03 June 2005
Methodists and Anglicans receive first report on Covenant
The first report on the practical and theological applications
of the Anglican-Methodist Covenant has been published. This first
report from the Joint Implementation Commission (JIC) will be
presented this summer to the annual Conference of The Methodist
Church and the Church of England's General Synod.
The Covenant, signed on 1 November 2003, commits both churches to finding practical ways of working more closely together. The JIC, made up of six Anglicans, six Methodists and a participant observer from the United Reformed Church, has looked into faith and order issues; local implementations of the Covenant; how to communicate and promote the Covenant; and the wider ecumenical implications.
The Rt Revd Ian Cundy, Bishop of Peterborough and Co-Chair of the JIC, said "I warmly welcome the publication of this interim report. It speaks of work in progress and I hope it will provoke wide discussion in both churches and with our ecumenical partners. There is much good news to share about the way the Covenant has stimulated closer working together in a number of places, and I am sure that others will be encouraged by the sharing of good practice. There are still some issues that require further discussion. We have set these out clearly and hope that as we move to the next stage of our work we will be able to make further progress in the light of decisions made by the Conference and the Synod this summer."
This first interim report includes scriptural and theological reflections on the meaning of Covenant, before moving on to exploring possible practical ways forward. At this stage the report only aims to make suggestions to prompt discussion and debate in the churches, and to reinforce the local partnerships that already exist. Responses from the churches will be taken into the ongoing work of the JIC, which is expected to report again in 2007-8.
Professor Peter Howdle, Co-Chair of the JIC, said: "this has been a challenging but rewarding and exciting process. The members of the Joint Implementation Commission have worked well together and, thanks to everybody involved, we now have a document that we hope will stimulate wide-ranging discussion in both our churches and with our ecumenical partners. This Interim Report offers resources and encouragement to both Anglicans and Methodists to think seriously about the important issues involved, and to work out how we take forward in practice the Covenant which both churches entered into in a spirit of faith and expectancy."
Church leaders including the Archbishop of Canterbury and the President of the Methodist Conference signed the 2003 Covenant at the Methodist Central Hall, Westminster, in the presence of Her Majesty Queen Elizabeth II, in a service that concluded with prayers of thanksgiving and dedication in Westminster Abbey. The signing of the Covenant was the culmination of decades of discussion and set out a commitment to a closer relationship and the principles for on-going co-operation between the churches. The JIC was formed to help the churches put the principles into practice and to ensure outstanding differences between the two churches continue to be explored. Its report marks the first time that members of both churches will have a chance to see how it is making a real difference. The JIC was set up for an initial period of five years and will report again on its work to the Methodist Conference and the General Synod of the Church of England no later than the summer of 2008.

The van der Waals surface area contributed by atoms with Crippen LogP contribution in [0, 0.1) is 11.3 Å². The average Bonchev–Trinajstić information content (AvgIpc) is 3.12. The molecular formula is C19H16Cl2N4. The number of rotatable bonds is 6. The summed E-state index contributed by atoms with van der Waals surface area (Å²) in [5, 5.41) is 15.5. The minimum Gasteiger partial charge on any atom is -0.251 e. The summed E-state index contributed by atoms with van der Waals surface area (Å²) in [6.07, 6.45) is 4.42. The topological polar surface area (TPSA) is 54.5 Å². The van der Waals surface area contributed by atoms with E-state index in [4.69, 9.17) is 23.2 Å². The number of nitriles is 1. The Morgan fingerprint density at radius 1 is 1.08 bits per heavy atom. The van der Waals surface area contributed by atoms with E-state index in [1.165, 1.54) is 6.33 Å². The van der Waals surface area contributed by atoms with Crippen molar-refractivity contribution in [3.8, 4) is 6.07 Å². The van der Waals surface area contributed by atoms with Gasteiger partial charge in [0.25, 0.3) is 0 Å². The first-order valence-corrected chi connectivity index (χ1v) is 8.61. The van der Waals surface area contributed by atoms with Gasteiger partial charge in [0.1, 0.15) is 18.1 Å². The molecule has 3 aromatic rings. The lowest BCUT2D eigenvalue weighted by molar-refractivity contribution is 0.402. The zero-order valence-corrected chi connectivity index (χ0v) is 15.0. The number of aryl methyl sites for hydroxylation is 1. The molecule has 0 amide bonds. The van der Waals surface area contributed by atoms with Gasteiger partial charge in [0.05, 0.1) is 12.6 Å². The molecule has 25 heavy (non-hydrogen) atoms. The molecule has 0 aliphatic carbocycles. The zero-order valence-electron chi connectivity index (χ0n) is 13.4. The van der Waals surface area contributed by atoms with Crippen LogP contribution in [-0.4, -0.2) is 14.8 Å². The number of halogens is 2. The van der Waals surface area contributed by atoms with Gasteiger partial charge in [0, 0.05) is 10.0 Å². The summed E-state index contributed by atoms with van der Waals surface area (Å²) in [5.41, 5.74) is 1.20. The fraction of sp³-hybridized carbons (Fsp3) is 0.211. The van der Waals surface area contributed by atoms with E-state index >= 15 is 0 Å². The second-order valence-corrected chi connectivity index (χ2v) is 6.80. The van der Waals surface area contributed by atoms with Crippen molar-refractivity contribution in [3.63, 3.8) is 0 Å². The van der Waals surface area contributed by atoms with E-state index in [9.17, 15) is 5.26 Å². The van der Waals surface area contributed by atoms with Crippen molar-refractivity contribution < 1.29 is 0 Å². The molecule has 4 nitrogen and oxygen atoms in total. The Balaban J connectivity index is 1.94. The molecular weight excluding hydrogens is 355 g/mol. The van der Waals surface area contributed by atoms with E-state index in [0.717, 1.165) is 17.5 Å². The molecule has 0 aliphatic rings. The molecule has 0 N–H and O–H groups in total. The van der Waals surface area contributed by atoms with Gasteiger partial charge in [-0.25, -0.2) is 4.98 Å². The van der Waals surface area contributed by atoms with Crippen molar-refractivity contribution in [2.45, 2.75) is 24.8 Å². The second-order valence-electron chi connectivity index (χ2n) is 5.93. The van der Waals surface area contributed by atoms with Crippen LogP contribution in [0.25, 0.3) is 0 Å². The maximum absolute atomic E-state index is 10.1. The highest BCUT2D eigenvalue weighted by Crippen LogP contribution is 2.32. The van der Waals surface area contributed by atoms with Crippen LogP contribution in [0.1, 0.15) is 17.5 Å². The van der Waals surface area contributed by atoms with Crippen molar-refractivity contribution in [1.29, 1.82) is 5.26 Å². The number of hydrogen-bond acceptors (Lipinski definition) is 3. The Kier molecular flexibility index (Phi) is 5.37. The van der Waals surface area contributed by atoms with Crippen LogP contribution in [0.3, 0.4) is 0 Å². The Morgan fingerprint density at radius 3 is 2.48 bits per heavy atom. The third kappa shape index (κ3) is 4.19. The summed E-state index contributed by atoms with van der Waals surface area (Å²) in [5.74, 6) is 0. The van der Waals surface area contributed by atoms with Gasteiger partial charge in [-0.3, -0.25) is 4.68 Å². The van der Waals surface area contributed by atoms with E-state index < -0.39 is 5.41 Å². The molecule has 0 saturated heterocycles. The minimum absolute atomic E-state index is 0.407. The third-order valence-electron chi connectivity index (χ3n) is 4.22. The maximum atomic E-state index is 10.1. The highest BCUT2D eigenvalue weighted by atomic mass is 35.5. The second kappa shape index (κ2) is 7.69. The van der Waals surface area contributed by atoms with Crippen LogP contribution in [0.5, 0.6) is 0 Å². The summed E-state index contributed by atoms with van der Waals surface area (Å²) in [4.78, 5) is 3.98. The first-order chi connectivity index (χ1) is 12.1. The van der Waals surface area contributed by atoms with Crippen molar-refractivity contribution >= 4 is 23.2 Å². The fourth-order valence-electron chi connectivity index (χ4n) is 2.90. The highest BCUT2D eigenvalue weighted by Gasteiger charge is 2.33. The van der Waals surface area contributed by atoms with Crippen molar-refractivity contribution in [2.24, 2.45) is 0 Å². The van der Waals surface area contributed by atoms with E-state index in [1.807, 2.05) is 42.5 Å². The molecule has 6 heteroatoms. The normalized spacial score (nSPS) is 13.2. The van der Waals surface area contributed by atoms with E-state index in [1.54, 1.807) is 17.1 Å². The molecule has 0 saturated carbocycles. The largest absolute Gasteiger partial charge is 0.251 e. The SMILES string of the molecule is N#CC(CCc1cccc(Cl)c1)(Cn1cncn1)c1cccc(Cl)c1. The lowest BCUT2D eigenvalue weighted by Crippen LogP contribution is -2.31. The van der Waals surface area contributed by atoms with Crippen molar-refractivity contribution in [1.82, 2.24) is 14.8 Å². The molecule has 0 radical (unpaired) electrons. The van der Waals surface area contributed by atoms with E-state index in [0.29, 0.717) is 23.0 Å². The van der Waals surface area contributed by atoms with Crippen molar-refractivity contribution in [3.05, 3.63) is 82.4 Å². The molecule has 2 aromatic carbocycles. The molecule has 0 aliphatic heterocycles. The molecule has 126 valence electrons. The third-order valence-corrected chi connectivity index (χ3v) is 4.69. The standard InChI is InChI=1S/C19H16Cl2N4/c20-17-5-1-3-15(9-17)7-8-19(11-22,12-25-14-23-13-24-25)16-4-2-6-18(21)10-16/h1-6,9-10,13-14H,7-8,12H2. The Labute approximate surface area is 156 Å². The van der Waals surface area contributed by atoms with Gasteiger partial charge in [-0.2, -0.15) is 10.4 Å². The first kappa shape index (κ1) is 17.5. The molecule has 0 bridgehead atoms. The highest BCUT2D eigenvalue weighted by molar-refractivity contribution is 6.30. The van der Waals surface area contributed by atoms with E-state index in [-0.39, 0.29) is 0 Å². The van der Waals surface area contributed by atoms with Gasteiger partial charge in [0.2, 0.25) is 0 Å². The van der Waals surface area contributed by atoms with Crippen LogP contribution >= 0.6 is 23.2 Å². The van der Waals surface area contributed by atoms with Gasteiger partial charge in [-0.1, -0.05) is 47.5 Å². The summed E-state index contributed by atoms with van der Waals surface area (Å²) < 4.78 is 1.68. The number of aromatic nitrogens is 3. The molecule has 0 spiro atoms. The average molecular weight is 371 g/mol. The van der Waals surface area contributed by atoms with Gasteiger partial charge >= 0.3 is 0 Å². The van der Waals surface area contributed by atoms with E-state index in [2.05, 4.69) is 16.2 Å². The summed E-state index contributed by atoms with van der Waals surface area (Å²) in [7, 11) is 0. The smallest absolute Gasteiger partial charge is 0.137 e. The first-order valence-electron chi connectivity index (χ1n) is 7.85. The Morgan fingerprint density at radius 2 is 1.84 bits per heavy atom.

The Revd Prebendary Dr Paul Avis, Anglican Co- Convenor of the JIC, said "the JIC has covered quite a lot of ground in a short time. The excellent working relationships between the members of the group have been a model of what the Covenant is meant to achieve. However, this is very much work in progress. We hope that it will enrich the discussions that Methodists and Anglicans are having in many places on how to put the Covenant into practice. In the 'faith and order' chapters we set out the key elements of some rather sensitive issues so that each church can understand the other better. We put some manageable challenges to both churches. The report is intended as a springboard to further work on practical implementation of the Covenant."
The three main areas addressed by the JIC report are to do with the bread and wine used in communion services; the attitudes of the two churches to lay people presiding at communion services; and the factors that would enable those ordained by one church to be fully interchangeable with those from the other. The report does not resolve all issues raised, but aims to help frame the debate so that members from both churches can understand and respond to them.
The report acknowledges that, despite their historic shared roots, the custom and practice of the two churches has developed in different ways. An additional issue is the geography of the two churches: Methodist circuits and districts rarely match up with Anglican deaneries and dioceses, and additionally the Methodist Church covers Wales and Scotland as well as England.
Nonetheless, both churches remain committed to the Covenant and to finding ways to work together. The Revd Peter Sulston, Methodist Co-Convenor of the JIC, said "the Covenant between the Church of England and the Methodist Church is making a real difference in many places and the report gives examples of that difference. I hope those stories will encourage others. Another thing the report does is to explore, as its title says, 'the spirit of the Covenant'. It shows very clearly how a covenant commitment, as Methodists recognise in the Covenant Service, can change people and situations. There is a lot here for members of the Methodist Church and Anglicans in the Church of England together to think about, talk about, pray about and then work out in shared life and mission."